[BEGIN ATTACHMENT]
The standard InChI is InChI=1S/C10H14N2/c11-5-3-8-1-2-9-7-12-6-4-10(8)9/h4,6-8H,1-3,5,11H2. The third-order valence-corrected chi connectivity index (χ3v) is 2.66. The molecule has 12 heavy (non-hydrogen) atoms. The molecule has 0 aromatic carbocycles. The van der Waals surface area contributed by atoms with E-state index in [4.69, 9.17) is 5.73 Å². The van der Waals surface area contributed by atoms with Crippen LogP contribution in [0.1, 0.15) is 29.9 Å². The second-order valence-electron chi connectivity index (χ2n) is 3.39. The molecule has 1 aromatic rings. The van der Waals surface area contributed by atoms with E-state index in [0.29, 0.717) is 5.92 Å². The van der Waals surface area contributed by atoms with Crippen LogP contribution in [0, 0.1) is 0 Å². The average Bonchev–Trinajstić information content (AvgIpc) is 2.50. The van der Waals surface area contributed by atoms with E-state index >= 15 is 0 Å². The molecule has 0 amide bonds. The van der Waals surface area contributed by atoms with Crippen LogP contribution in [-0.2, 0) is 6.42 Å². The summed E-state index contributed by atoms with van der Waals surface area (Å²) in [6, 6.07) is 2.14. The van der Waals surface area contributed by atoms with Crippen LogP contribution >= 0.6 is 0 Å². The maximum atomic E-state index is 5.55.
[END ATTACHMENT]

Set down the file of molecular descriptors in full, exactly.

The standard InChI is InChI=1S/C10H14N2/c11-5-3-8-1-2-9-7-12-6-4-10(8)9/h4,6-8H,1-3,5,11H2. The third-order valence-corrected chi connectivity index (χ3v) is 2.66. The molecule has 12 heavy (non-hydrogen) atoms. The molecule has 0 aromatic carbocycles. The van der Waals surface area contributed by atoms with E-state index in [4.69, 9.17) is 5.73 Å². The van der Waals surface area contributed by atoms with Crippen LogP contribution in [0.1, 0.15) is 29.9 Å². The second-order valence-electron chi connectivity index (χ2n) is 3.39. The molecule has 1 aromatic rings. The van der Waals surface area contributed by atoms with E-state index in [0.29, 0.717) is 5.92 Å². The van der Waals surface area contributed by atoms with Crippen LogP contribution in [0, 0.1) is 0 Å². The average Bonchev–Trinajstić information content (AvgIpc) is 2.50. The van der Waals surface area contributed by atoms with E-state index >= 15 is 0 Å². The molecule has 0 amide bonds. The van der Waals surface area contributed by atoms with Crippen LogP contribution in [-0.2, 0) is 6.42 Å². The summed E-state index contributed by atoms with van der Waals surface area (Å²) in [6, 6.07) is 2.14. The van der Waals surface area contributed by atoms with Crippen LogP contribution >= 0.6 is 0 Å². The maximum atomic E-state index is 5.55.